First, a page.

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Can faecal calprotectin predict relapse in inflammatory bowel disease: A mini review

Lookup NU author(s): Dr John Mansfield


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Crohn's disease and ulcerative colitis are chronic inflammatory disorders affecting the gastrointestinal tract. Faecal calprotectin is a protein complex of the S-100 family of calciumbinding proteins present in inflammatory cells that can be measured in stool samples, which act as a biomarker for bowel inflammation. Elevated faecal calprotectin has been shown to reflect the presence of ongoing mucosal inflammation, which improves with mucosal healing. The aim of this review was to evaluate the available evidence on the ability of faecal calprotectin to predict a relapse in inflammatory bowel disease. Multiple retrospective studies have shown that patients who relapse have significantly higher levels of calprotectin in their stool compared with nonrelapsers, especially in ulcerative colitis. Elevated faecal calprotectin postoperatively in Crohn's disease was also shown to be indicative of a relapse. However, the association of a raised faecal calprotectin and relapse is not universal and may be explained by the different patterns of mucosal inflammatory activity that exist. In conclusion, we put forward our hypothesis that changes such as a rise in faecal calprotectin levels may be more predictive of a relapse than absolute values.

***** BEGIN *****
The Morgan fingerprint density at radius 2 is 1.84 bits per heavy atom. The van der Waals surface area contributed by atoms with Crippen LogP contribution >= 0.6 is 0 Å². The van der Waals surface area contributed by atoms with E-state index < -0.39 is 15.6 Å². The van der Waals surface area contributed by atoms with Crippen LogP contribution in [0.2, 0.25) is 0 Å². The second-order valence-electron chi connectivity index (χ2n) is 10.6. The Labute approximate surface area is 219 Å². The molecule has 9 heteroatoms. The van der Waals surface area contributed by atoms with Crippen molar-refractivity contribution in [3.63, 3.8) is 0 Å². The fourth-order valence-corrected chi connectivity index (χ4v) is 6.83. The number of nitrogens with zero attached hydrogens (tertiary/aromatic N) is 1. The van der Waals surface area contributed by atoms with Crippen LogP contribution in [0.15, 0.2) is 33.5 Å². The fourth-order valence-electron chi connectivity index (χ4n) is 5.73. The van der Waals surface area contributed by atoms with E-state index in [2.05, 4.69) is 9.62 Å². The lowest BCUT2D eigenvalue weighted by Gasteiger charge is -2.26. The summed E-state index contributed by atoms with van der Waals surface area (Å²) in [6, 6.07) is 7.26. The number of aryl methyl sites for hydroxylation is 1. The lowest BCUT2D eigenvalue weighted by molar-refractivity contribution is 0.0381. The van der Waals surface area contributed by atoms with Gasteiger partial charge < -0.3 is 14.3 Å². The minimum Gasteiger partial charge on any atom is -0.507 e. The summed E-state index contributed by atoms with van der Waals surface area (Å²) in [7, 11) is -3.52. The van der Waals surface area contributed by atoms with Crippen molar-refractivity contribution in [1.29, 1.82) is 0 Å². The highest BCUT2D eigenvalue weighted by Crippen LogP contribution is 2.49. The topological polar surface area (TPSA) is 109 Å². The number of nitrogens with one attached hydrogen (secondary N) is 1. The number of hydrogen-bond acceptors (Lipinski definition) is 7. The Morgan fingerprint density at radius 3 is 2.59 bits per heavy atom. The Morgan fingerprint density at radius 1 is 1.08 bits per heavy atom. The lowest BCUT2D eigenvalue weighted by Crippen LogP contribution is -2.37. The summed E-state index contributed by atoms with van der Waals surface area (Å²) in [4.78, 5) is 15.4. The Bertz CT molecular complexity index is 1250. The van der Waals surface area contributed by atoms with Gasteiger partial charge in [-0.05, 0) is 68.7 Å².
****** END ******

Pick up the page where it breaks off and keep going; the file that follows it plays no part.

Publication metadata

Author(s): Chew TS, Mansfield JC

Publication type: Review

Publication status: Published

Journal: Frontline Gastroenterology

Year: 2018

Volume: 9

Issue: 1

Pages: 23-28

Online publication date: 08/12/2017

Acceptance date: 11/03/2016

ISSN (print): 2041-4137

ISSN (electronic): 2041-4145

Publisher: BMJ Publishing Group


DOI: 10.1136/flgastro-2016-100686